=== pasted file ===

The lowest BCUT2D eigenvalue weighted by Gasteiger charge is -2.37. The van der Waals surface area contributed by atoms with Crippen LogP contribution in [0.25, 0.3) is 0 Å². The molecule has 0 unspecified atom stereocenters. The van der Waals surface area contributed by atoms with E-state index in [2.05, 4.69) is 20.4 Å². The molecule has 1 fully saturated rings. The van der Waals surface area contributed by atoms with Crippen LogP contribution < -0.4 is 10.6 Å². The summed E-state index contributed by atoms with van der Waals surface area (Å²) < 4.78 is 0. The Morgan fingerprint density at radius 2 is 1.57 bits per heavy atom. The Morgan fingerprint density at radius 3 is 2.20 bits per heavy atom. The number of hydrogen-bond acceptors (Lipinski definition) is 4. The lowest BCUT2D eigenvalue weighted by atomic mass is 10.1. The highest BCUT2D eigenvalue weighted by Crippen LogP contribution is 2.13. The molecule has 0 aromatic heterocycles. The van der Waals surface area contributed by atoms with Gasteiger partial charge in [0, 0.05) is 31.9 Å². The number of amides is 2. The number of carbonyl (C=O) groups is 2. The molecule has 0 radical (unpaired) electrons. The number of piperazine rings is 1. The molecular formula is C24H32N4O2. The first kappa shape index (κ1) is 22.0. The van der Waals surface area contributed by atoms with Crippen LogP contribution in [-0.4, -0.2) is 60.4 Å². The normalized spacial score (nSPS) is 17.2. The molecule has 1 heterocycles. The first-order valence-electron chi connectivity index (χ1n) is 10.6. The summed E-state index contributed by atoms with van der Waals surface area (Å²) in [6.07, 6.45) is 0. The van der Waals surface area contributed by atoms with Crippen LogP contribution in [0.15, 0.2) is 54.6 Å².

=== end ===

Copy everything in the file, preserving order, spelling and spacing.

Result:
The lowest BCUT2D eigenvalue weighted by Gasteiger charge is -2.37. The van der Waals surface area contributed by atoms with Crippen LogP contribution in [0.25, 0.3) is 0 Å². The molecule has 0 unspecified atom stereocenters. The van der Waals surface area contributed by atoms with E-state index in [2.05, 4.69) is 20.4 Å². The molecule has 1 fully saturated rings. The van der Waals surface area contributed by atoms with Crippen LogP contribution < -0.4 is 10.6 Å². The summed E-state index contributed by atoms with van der Waals surface area (Å²) < 4.78 is 0. The Morgan fingerprint density at radius 2 is 1.57 bits per heavy atom. The Morgan fingerprint density at radius 3 is 2.20 bits per heavy atom. The number of hydrogen-bond acceptors (Lipinski definition) is 4. The lowest BCUT2D eigenvalue weighted by atomic mass is 10.1. The highest BCUT2D eigenvalue weighted by Crippen LogP contribution is 2.13. The molecule has 0 aromatic heterocycles. The van der Waals surface area contributed by atoms with Gasteiger partial charge in [0, 0.05) is 31.9 Å². The number of amides is 2. The number of carbonyl (C=O) groups is 2. The molecule has 0 radical (unpaired) electrons. The number of piperazine rings is 1. The molecular formula is C24H32N4O2. The first kappa shape index (κ1) is 22.0. The van der Waals surface area contributed by atoms with Crippen LogP contribution in [-0.4, -0.2) is 60.4 Å². The normalized spacial score (nSPS) is 17.2. The molecule has 1 heterocycles. The first-order valence-electron chi connectivity index (χ1n) is 10.6. The summed E-state index contributed by atoms with van der Waals surface area (Å²) in [6.07, 6.45) is 0. The van der Waals surface area contributed by atoms with Crippen LogP contribution in [0.15, 0.2) is 54.6 Å².